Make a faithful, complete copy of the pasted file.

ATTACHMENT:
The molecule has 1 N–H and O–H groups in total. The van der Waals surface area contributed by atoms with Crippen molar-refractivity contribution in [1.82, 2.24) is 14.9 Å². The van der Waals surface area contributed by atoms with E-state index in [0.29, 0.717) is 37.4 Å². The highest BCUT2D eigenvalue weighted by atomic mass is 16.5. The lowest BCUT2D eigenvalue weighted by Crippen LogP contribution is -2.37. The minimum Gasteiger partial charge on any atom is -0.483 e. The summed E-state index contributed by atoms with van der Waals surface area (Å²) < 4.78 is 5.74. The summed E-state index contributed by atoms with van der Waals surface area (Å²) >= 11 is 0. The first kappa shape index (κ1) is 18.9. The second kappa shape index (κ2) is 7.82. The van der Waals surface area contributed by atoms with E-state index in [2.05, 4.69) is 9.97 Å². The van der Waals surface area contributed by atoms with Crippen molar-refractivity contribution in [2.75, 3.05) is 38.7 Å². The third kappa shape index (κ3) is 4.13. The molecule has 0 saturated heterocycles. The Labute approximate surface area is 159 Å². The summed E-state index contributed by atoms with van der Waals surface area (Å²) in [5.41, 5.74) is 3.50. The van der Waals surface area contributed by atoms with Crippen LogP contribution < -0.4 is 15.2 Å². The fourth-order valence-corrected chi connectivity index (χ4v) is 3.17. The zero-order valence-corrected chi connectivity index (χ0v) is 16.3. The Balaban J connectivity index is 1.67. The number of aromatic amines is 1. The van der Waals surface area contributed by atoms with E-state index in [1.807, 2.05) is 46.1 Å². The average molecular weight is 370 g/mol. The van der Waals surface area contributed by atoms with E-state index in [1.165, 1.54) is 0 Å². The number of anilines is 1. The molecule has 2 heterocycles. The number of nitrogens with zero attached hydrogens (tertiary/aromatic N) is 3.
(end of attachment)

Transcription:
The molecule has 1 N–H and O–H groups in total. The van der Waals surface area contributed by atoms with Crippen molar-refractivity contribution in [1.82, 2.24) is 14.9 Å². The van der Waals surface area contributed by atoms with E-state index in [0.29, 0.717) is 37.4 Å². The highest BCUT2D eigenvalue weighted by atomic mass is 16.5. The lowest BCUT2D eigenvalue weighted by Crippen LogP contribution is -2.37. The minimum Gasteiger partial charge on any atom is -0.483 e. The summed E-state index contributed by atoms with van der Waals surface area (Å²) < 4.78 is 5.74. The summed E-state index contributed by atoms with van der Waals surface area (Å²) >= 11 is 0. The first kappa shape index (κ1) is 18.9. The second kappa shape index (κ2) is 7.82. The van der Waals surface area contributed by atoms with E-state index in [2.05, 4.69) is 9.97 Å². The van der Waals surface area contributed by atoms with Crippen molar-refractivity contribution in [2.75, 3.05) is 38.7 Å². The third kappa shape index (κ3) is 4.13. The molecule has 0 saturated heterocycles. The Labute approximate surface area is 159 Å². The summed E-state index contributed by atoms with van der Waals surface area (Å²) in [5.41, 5.74) is 3.50. The van der Waals surface area contributed by atoms with Crippen LogP contribution < -0.4 is 15.2 Å². The fourth-order valence-corrected chi connectivity index (χ4v) is 3.17. The zero-order valence-corrected chi connectivity index (χ0v) is 16.3. The Balaban J connectivity index is 1.67. The number of aromatic amines is 1. The van der Waals surface area contributed by atoms with E-state index in [1.807, 2.05) is 46.1 Å². The average molecular weight is 370 g/mol. The van der Waals surface area contributed by atoms with E-state index in [1.165, 1.54) is 0 Å². The number of anilines is 1. The molecule has 2 heterocycles. The number of nitrogens with zero attached hydrogens (tertiary/aromatic N) is 3.